3CX Security Breach Update: All you need to know

3CX, a leading communications software company, falls victim to a North Korean state-sponsored hacking group, through a software supply chain attack via a now-defunct online trading platform.

It would seem far-fetched if it weren’t becoming all too commonplace in this day and age, with these types of attacks remaining a persistent threat to organisations.

But what exactly happened? 

And what did it mean for other businesses, let alone those using 3CX?

 

Initial 3CX Security Breach

On March 29th 2023, 3CX received reports of a malicious actor exploiting a vulnerability in their product. 

Immediately, 3CX enlisted the help of Mandiant, a company specialising in cyber defence, threat intelligence, and incident response services.

Their initial investigation suggested a highly experienced hacker was behind the attack, compromising 3CX’s network via malicious software downloaded from the Trading Technologies website.

“We regret to inform you that our company has become victim to an[sic] attack on our product and the larger supply chain. Our highest priority is to be transparent in sharing details on what actions we are taking in response to this incident and what we know to date. Information is rapidly unfolding in this ongoing investigation.”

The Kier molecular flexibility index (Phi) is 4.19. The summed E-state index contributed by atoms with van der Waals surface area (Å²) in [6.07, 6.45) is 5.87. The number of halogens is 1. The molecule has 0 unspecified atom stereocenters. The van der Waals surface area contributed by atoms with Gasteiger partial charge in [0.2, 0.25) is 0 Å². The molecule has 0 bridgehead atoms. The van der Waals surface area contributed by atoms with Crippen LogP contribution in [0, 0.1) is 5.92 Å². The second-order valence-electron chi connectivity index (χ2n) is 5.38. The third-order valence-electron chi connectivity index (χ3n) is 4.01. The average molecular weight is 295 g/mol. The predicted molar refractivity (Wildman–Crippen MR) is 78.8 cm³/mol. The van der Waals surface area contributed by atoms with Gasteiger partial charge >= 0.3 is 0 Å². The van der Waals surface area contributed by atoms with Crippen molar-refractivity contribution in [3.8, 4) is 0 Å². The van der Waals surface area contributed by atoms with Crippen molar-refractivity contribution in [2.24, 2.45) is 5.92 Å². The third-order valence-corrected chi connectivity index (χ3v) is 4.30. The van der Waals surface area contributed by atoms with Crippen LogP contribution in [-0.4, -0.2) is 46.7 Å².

3CX CEO Nick Galea, April 1st 2023

 

How it happened

The 3CX breach began when an employee unknowingly installed malware-laced software onto their personal computer.

The installer for X_Trader, a software package from the Trading Technologies website, had been compromised in an earlier attack on the software supply chain, by malware called VEILEDSIGNAL.

VEILEDSIGNAL had the ability to gain administrator privileges on the computer, thus stealing the employee’s 3CX credentials.

The threat actor then began to move laterally through the 3CX system, which means that they could move deeper into the system using certain tools and existing information on the device, remaining undetected while obtaining information and increased access. 

The attacker was then able to compromise both the Windows and macOS 3CX desktop applications, allowing the threat actor the ability to download and run code on all machines where the app was installed. 

 

Mandiant 3CX Security Breach